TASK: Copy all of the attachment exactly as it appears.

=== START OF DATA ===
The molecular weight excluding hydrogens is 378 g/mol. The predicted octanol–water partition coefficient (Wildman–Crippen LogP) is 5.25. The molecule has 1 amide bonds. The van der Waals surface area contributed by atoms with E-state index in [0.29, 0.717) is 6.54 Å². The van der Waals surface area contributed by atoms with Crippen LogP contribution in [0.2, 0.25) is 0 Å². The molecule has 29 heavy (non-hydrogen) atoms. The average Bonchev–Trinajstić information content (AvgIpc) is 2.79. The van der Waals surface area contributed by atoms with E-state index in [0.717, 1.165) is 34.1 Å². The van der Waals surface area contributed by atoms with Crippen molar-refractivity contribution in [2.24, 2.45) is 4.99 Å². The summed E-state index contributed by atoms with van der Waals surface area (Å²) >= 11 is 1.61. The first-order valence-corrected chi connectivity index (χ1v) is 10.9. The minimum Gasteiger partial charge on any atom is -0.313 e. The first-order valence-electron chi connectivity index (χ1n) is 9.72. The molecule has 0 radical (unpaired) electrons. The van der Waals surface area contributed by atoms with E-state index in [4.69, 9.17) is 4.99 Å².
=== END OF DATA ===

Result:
The molecular weight excluding hydrogens is 378 g/mol. The predicted octanol–water partition coefficient (Wildman–Crippen LogP) is 5.25. The molecule has 1 amide bonds. The van der Waals surface area contributed by atoms with E-state index in [0.29, 0.717) is 6.54 Å². The van der Waals surface area contributed by atoms with Crippen LogP contribution in [0.2, 0.25) is 0 Å². The molecule has 29 heavy (non-hydrogen) atoms. The average Bonchev–Trinajstić information content (AvgIpc) is 2.79. The van der Waals surface area contributed by atoms with E-state index in [0.717, 1.165) is 34.1 Å². The van der Waals surface area contributed by atoms with Crippen molar-refractivity contribution in [2.24, 2.45) is 4.99 Å². The summed E-state index contributed by atoms with van der Waals surface area (Å²) >= 11 is 1.61. The first-order valence-corrected chi connectivity index (χ1v) is 10.9. The minimum Gasteiger partial charge on any atom is -0.313 e. The first-order valence-electron chi connectivity index (χ1n) is 9.72. The molecule has 0 radical (unpaired) electrons. The van der Waals surface area contributed by atoms with E-state index in [4.69, 9.17) is 4.99 Å².